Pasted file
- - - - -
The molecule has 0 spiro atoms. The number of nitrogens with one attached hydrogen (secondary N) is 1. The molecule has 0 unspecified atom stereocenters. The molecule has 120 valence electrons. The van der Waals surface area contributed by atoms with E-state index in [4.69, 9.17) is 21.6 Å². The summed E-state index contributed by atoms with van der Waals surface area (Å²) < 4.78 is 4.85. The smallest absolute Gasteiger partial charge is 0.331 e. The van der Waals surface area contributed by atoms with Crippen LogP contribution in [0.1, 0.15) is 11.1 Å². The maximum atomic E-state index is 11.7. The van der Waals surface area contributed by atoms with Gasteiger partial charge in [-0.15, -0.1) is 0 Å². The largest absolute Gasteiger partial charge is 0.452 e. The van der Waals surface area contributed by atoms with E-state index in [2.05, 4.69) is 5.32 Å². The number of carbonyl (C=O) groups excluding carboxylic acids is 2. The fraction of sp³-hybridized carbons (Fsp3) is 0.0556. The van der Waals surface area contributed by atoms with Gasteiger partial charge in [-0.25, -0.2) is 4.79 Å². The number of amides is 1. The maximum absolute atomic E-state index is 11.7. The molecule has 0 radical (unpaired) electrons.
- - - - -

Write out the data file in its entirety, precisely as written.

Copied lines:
The molecule has 0 spiro atoms. The number of nitrogens with one attached hydrogen (secondary N) is 1. The molecule has 0 unspecified atom stereocenters. The molecule has 120 valence electrons. The van der Waals surface area contributed by atoms with E-state index in [4.69, 9.17) is 21.6 Å². The summed E-state index contributed by atoms with van der Waals surface area (Å²) < 4.78 is 4.85. The smallest absolute Gasteiger partial charge is 0.331 e. The van der Waals surface area contributed by atoms with Crippen LogP contribution in [0.1, 0.15) is 11.1 Å². The maximum atomic E-state index is 11.7. The van der Waals surface area contributed by atoms with Gasteiger partial charge in [-0.15, -0.1) is 0 Å². The largest absolute Gasteiger partial charge is 0.452 e. The van der Waals surface area contributed by atoms with E-state index in [2.05, 4.69) is 5.32 Å². The number of carbonyl (C=O) groups excluding carboxylic acids is 2. The fraction of sp³-hybridized carbons (Fsp3) is 0.0556. The van der Waals surface area contributed by atoms with Gasteiger partial charge in [-0.25, -0.2) is 4.79 Å². The number of amides is 1. The maximum absolute atomic E-state index is 11.7. The molecule has 0 radical (unpaired) electrons.